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Format: Hardcover
This is a beautiful book that is more than a cook book. This is a book you, (and your guests), will thumb through just for the beauty of it. The amazing photographs give one a glimpse of Tuscan and mouthwatering views of the food. The recipes are ones that I found easy to make. The Ricotta Cake is super easy and amazing to serve to guest with coffee. The Acquacotta is now a simple but favorite soup in our home. We also love Uova ai Piselli alla Marelia, (Marelia's Peas and Eggs). This lovely "cookbook" is perfect for gift giving and is one you will want in your home as well.
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Format: Hardcover
Italian regional cookbooks appear on bookshelves like mushrooms in the fall. There are many good ones but //Cucina Povera// is simply awesome. This hard-covered volume is medium sized and its production spared no expenses--it is beautiful. Illustrations match the peasant theme with many photos showing village folks in their homes and surroundings, landscapes and, of course, food. Most photos are full color but some are black and white--they are all artistic and wonderful. Each chapter is preceded by a full-page black and white photo and its own table of contents--very convenient.||The first 41 pages include stories and memories of the villagers and accompanying photos. Recipes are excellent and range from very simple (sliced cured meat arranged on a board) to fairly complex but few cooks would have problem following any. Each recipe is illustrated, and head notes are informative and appropriate to the recipe. The layout was designed with cook's convenience in mind--rarely do you need to flip pages to work on a recipe. Ingredients in the 60+ recipes are mostly easily available anywhere and when uncommon, the author gives alternatives. The subject index, both in English and Italian, is excellent, well cross referenced.
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Format: Hardcover Verified Purchase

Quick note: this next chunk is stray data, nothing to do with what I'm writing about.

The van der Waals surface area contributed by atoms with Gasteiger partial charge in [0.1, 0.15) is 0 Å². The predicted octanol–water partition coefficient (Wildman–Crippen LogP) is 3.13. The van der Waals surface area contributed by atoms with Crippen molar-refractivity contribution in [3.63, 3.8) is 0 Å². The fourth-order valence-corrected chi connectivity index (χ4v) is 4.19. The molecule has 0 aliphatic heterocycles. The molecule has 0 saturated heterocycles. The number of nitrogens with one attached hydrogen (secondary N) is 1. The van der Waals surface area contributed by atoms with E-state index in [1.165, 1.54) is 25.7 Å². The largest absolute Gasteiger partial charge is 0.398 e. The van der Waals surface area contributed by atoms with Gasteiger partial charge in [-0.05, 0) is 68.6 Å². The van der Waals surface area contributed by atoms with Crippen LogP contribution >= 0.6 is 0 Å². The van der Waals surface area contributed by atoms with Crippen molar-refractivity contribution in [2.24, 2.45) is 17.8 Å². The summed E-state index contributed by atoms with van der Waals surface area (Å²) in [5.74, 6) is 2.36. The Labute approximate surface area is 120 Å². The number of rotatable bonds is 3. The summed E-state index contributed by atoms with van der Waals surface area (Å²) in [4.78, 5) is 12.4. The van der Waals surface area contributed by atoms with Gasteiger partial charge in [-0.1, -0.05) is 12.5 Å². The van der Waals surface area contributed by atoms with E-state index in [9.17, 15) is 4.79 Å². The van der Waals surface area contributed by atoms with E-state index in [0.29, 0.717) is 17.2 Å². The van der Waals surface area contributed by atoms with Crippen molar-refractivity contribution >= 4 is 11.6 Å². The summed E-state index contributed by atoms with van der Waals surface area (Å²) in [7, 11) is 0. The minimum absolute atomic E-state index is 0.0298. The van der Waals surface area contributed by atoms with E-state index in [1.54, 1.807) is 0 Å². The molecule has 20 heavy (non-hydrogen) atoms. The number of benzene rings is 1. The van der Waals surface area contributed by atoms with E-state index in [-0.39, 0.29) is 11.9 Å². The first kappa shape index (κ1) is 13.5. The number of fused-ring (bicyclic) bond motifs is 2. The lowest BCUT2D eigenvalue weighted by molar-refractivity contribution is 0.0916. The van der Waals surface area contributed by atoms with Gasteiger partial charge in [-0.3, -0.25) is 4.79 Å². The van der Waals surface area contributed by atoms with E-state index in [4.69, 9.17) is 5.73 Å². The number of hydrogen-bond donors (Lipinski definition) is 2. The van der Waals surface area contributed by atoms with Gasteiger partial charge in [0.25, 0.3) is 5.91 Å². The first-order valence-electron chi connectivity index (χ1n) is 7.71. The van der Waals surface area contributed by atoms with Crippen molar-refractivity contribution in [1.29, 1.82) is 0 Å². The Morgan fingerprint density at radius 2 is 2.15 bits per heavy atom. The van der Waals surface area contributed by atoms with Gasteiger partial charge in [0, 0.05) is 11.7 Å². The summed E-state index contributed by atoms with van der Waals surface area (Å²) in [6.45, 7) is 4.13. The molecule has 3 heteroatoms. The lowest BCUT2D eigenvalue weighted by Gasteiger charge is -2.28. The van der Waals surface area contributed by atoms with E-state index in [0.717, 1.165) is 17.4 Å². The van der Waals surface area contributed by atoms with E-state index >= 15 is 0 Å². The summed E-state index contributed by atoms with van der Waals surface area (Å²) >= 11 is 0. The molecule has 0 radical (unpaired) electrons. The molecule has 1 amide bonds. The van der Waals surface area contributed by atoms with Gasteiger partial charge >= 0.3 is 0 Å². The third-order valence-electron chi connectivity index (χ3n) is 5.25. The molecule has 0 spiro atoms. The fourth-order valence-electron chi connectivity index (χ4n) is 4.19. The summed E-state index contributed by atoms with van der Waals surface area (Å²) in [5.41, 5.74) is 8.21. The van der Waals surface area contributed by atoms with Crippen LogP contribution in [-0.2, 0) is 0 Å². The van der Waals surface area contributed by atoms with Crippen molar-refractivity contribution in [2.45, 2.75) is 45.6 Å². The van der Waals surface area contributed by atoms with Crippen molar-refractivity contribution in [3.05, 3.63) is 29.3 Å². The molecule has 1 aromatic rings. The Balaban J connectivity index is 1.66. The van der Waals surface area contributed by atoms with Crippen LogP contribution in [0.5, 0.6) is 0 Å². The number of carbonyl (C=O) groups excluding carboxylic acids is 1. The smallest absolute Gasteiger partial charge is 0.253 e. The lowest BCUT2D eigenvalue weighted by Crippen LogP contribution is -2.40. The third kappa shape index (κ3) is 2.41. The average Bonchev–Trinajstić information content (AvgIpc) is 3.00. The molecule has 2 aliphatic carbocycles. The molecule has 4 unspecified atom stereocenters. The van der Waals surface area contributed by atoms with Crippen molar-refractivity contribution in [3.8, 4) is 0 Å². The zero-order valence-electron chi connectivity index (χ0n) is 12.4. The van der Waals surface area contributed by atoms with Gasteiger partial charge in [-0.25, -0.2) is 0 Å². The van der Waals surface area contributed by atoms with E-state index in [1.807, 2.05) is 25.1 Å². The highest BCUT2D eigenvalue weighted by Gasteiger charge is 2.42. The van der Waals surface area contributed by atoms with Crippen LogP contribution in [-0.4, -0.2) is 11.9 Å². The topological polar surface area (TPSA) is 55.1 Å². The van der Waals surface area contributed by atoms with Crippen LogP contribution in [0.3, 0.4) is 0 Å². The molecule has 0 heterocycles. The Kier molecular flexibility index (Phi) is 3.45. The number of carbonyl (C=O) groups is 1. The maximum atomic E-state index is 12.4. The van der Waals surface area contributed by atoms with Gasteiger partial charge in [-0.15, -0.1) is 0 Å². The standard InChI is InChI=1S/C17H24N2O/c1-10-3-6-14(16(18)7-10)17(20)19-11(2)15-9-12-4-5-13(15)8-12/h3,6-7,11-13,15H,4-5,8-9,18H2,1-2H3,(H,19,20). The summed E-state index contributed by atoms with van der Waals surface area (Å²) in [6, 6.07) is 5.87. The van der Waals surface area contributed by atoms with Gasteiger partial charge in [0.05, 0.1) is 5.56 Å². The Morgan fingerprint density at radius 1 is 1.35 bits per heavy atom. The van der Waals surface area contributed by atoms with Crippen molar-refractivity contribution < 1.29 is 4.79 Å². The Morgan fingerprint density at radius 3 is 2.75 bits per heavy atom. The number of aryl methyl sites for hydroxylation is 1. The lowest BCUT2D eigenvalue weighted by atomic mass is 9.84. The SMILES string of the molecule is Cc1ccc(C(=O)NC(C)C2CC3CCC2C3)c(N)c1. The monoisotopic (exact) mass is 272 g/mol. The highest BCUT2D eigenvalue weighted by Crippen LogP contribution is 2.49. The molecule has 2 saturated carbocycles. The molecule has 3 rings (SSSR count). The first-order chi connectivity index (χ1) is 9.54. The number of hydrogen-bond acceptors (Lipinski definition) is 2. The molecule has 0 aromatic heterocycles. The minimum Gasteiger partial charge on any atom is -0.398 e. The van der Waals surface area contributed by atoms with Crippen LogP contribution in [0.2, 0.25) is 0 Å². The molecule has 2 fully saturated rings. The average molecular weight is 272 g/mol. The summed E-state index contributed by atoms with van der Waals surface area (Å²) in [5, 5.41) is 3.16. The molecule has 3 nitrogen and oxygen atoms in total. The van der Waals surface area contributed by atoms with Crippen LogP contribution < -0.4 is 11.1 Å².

I love this book and it's concept...that is why I bought this book!!!
Stories surrounding the recipes warmed my heart...and reminded me of my Italian grandmother.
The recipes are inspiring. Wonderful food made with simple ingredients. These dishes were meant to be shared.
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Format: Hardcover
I have a very large collection of Italian cookbooks, and this one is easily my favorite. The recipes are easy to follow, most with familiar ingredients. This is the kind of Italian food I love - simple yet delicious, no fussy sauces, Italian to its core. In addition, the cookbook includes fascinating stories of the origins of the recipes, and life in post-war Italy.
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Format: Hardcover
Cucina Povera by Pamela Sheldon Johns pays homage to the peasant cuisine of Tuscany, and it's a treat for all your senses.

The gorgeous photos of Andrea Wyner lure you in from the cover on through; they are bursting with color and emotion, especially those of the older women to whom so much of the information in the book is credited.

The women's voices echo throughout the prose of Johns, which provides an impressive amount of background and history on Tuscan peasant culture in the first 40 pages of the book. The reader gets an excellent sense of the origins of la cucina povera and why it still holds such a special place in the hearts and homes of many Tuscans.

The recipes come straight from these women's country kitchens, and you can just smell the schiacciata all'uva (grape focaccia) baking in the oven, feel your teeth sink into i gnudi (spinach and ricotta dumplings in tomato sauce), and taste the cinghiale e carciofi in umido (wild boar and artichokces) as it melts on your tongue. With over 60 recipes in all, Cucina Povera covers everything from appetizers through desserts, offering clear step-by-step instructions for even beginner cooks.

The book itself is an excellent size, compact but still thick (nearly 200 pages) and just packed full of information. The pages are hearty with a distressed feel and slightly jagged edges, perfectly reflecting the nature of cucina povera itself. Even if I didn't enjoy the content of this book (which I do), I'd still love to hold it and flip through. It just *feels* nice in your hands, and for all these reasons, I give it five stars.

This book is a masterpiece on Tuscan peasant cuisine and would make a wonderful gift to anyone interested in cooking, Italian regional cuisine, or Tuscany. Simply fabulous.